Discovering Music - Glossary of Musical Terms
Where a melody is taken and stretched out over longer note lengths.
Call and response
A common vocal or instrumental technique in which a solo call is followed by a choral response.
A texture featuring movement through a progression of chords.
Three-part Chordal writing
In this example, for horn.
Step changes move the music through keys other than its 'home' key.
A composition or passage for two or more parts, here - the woodwind and strings, which is suggestive of conversational interplay.
Patterns of triplets as an accompaniment to the theme. (A triplet is a sequence of three equal length notes.)
A texture in the style of a fugue. It is not strict fugue, but is fugue like with imitative entries.
A rhythmic device which regroups notes in simple triple time into groups of two beats rather than three.
A musical texture in which a melody and accompanying parts move together. (Homo = sameness of sounds).
A musical texture comprising a single melodic part with no accompaniment. (Mono = one).
Three note Motif
(A short melodic idea of a few notes) is passed between the wind instruments and violins.
Octaves (piano example)
A musical interval of eight notes eg: nc to c. This can also be a type of musical texture ie: playing in octaves.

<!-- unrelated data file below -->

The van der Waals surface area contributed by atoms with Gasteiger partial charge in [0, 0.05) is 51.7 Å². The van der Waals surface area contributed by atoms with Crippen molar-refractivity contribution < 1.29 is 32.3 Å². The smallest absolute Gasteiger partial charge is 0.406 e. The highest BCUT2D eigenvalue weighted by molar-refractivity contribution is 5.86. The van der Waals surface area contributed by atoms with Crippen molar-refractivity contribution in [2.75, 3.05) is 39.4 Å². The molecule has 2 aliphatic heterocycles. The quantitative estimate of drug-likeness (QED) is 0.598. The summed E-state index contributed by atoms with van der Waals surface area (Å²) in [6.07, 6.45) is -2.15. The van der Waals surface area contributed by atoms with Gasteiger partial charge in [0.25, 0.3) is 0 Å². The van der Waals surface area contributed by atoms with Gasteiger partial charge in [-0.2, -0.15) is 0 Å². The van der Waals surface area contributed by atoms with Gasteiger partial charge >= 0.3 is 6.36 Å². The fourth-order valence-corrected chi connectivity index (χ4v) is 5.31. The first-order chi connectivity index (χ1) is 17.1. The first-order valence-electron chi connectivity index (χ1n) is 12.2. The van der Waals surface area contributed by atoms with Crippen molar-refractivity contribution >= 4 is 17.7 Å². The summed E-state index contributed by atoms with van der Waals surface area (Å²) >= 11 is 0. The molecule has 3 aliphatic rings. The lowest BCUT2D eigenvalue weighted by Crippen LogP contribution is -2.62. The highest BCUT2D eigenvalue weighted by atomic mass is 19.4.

Octaves - (orchestral example)
A musical interval of eight notes eg: C to C.
A sustained or repeated note appearing unchanged in the bass line of a piece of music over which other harmonies move freely. (see also Inverted Pedal).
An instruction to play from one note to another by sliding through all the different pitches in between without creating a break. From the Italian meaning "carrying", the note is to be carried onto another. Technically it differs from a glissando.
It can be used to create an orchestral effect as in this sequence of portamenti...
...or it can be used to add expression to a musical line.
Dotted and Lombardic rhythms
(Lombardic reverse dotting). Regular beat is broken into longer and shorter note lengths, signified in the music by the dot next to the note. A dot increases the note duration by half again.
(a repeated pattern - can be at the same pitch or higher/lower) in the first violin part.
A held note, usually in the bass, on the tonic - the main note of the key. (eg: in C major it would be a C). The term derives from organ music.
Tritone (piano example)
A word used to describe the interval of an Augmented Fourth or Diminished Fifth, an interval consisting of three whole tones, for example, from Eb to A.
Tritone (orchestral example)
It is a very unsettling interval and difficult to sing and for this reason it was banned in medieval times, where it was said that "Mi contra fa diabolus in musica" (Mi against fa is the devil in music). For this reason it is frequently used by composers to convey something devilish!